Sometimes side projects are meant to be side projects and sometimes they are meant to be more. For Anonymously Ask A Black Person (AABP) it’s meant to be more. Then comes the question am I the person to lead Anonymously Ask A Black Person to be more. I’ve been asking myself that over the past two months as I’ve been working on the BUILDUP Fellows program and Tech Inclusion Conference.
From the beginning AABP was suppose to be a weekend hack/side project built out of frustration of lack of positive tech coverage in diversity in tech, built because I had an idea, built because I’ve been planning tech events and wanted to continue to sharpen my developer/hack skills, and built because I wanted to created a way to bridge the race relations gap among African-Americans and every other ethnic group in the world.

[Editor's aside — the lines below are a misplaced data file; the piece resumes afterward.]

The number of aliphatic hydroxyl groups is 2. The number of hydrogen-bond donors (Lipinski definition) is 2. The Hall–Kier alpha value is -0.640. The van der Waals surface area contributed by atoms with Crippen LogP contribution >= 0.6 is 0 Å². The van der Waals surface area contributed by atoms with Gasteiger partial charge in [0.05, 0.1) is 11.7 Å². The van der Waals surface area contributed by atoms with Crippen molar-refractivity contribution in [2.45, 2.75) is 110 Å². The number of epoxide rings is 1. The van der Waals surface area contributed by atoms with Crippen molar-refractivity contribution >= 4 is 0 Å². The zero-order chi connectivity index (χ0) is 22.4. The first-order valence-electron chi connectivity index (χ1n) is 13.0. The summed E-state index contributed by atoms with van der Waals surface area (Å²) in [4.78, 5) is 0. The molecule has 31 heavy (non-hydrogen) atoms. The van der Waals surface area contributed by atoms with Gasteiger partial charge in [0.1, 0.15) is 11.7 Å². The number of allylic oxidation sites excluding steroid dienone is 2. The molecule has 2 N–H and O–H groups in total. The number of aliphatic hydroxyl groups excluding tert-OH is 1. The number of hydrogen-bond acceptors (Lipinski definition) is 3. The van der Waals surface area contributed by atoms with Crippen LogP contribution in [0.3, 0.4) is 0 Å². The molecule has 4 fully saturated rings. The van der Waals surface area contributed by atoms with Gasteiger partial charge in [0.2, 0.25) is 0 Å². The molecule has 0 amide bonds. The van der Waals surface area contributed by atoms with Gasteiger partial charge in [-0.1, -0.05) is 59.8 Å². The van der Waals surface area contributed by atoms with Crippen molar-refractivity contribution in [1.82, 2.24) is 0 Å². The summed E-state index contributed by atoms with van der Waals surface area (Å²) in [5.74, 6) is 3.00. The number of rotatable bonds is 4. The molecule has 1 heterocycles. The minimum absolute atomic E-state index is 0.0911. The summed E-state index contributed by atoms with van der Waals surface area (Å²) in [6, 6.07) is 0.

After launching Anonymously Ask A Black Person (AABP) I was surprised by the reaction from various ethnic groups especially from African-Americans. I’ve written about the journey of building, launching and relaunching AABP in the post below.
Over the course of the short life of Anonymously Ask A Black Person (AABP) from May 2014 to today, November 12 below are some key stats:
Team Members – 15
Press Article – 11
Page Views – 32,896
Unique Visits – 27,856
Total Messages Sent and Received – 8094
As for Anonymously Ask A Black Person (AABP) to become more than a side project I realized that I’m not the best person to continue to be involved or lead the team. Today I’m pleased to share that I’ve sold Anonymously Ask A Black Person (AABP) to Robert Murray. Robert Murray is a full stack developer and Senior iOS Engineer. Robert has been a team member and supporter of AABP since day one. You can learn more about Robert Murray via his Twitter @robertmurray and LinkedIn profile https://www.linkedin.com/in/robtmurray
I’m looking forward to see where Robert takes Ask A Black Person (AABP) and I’m grateful for his friendship, support and vision believe in my side project.